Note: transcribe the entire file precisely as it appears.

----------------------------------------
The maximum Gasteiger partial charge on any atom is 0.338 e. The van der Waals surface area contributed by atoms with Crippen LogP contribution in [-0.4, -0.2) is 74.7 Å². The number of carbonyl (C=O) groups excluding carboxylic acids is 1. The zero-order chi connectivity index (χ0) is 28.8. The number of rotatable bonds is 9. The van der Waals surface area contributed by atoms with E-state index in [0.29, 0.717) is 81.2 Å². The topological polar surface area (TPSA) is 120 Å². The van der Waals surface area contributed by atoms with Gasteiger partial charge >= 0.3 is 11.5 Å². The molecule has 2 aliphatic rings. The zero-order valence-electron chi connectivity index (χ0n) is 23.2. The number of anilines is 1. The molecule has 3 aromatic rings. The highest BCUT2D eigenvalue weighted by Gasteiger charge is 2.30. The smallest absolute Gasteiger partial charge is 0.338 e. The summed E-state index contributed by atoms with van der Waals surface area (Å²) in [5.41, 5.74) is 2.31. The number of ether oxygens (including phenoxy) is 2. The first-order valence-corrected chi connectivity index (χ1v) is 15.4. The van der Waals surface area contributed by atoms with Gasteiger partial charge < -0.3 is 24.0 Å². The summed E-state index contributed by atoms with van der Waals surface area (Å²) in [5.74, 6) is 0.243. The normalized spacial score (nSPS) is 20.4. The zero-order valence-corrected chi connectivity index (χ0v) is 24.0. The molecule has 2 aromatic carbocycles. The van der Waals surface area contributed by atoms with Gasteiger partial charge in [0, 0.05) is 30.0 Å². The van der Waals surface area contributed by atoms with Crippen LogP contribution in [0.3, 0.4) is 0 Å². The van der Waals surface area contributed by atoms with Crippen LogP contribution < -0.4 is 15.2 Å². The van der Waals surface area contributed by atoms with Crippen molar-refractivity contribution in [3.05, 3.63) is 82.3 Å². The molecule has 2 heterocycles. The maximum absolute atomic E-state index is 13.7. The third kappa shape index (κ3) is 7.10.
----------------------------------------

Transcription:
The maximum Gasteiger partial charge on any atom is 0.338 e. The van der Waals surface area contributed by atoms with Crippen LogP contribution in [-0.4, -0.2) is 74.7 Å². The number of carbonyl (C=O) groups excluding carboxylic acids is 1. The zero-order chi connectivity index (χ0) is 28.8. The number of rotatable bonds is 9. The van der Waals surface area contributed by atoms with E-state index in [0.29, 0.717) is 81.2 Å². The topological polar surface area (TPSA) is 120 Å². The van der Waals surface area contributed by atoms with Gasteiger partial charge >= 0.3 is 11.5 Å². The molecule has 2 aliphatic rings. The zero-order valence-electron chi connectivity index (χ0n) is 23.2. The number of anilines is 1. The molecule has 3 aromatic rings. The highest BCUT2D eigenvalue weighted by Gasteiger charge is 2.30. The smallest absolute Gasteiger partial charge is 0.338 e. The summed E-state index contributed by atoms with van der Waals surface area (Å²) in [5.41, 5.74) is 2.31. The number of ether oxygens (including phenoxy) is 2. The first-order valence-corrected chi connectivity index (χ1v) is 15.4. The van der Waals surface area contributed by atoms with Gasteiger partial charge < -0.3 is 24.0 Å². The summed E-state index contributed by atoms with van der Waals surface area (Å²) in [5.74, 6) is 0.243. The normalized spacial score (nSPS) is 20.4. The zero-order valence-corrected chi connectivity index (χ0v) is 24.0. The molecule has 2 aromatic carbocycles. The van der Waals surface area contributed by atoms with Gasteiger partial charge in [0, 0.05) is 30.0 Å². The van der Waals surface area contributed by atoms with Crippen LogP contribution in [0.3, 0.4) is 0 Å². The van der Waals surface area contributed by atoms with Crippen LogP contribution < -0.4 is 15.2 Å². The van der Waals surface area contributed by atoms with Crippen molar-refractivity contribution in [3.05, 3.63) is 82.3 Å². The molecule has 2 heterocycles. The maximum absolute atomic E-state index is 13.7. The third kappa shape index (κ3) is 7.10.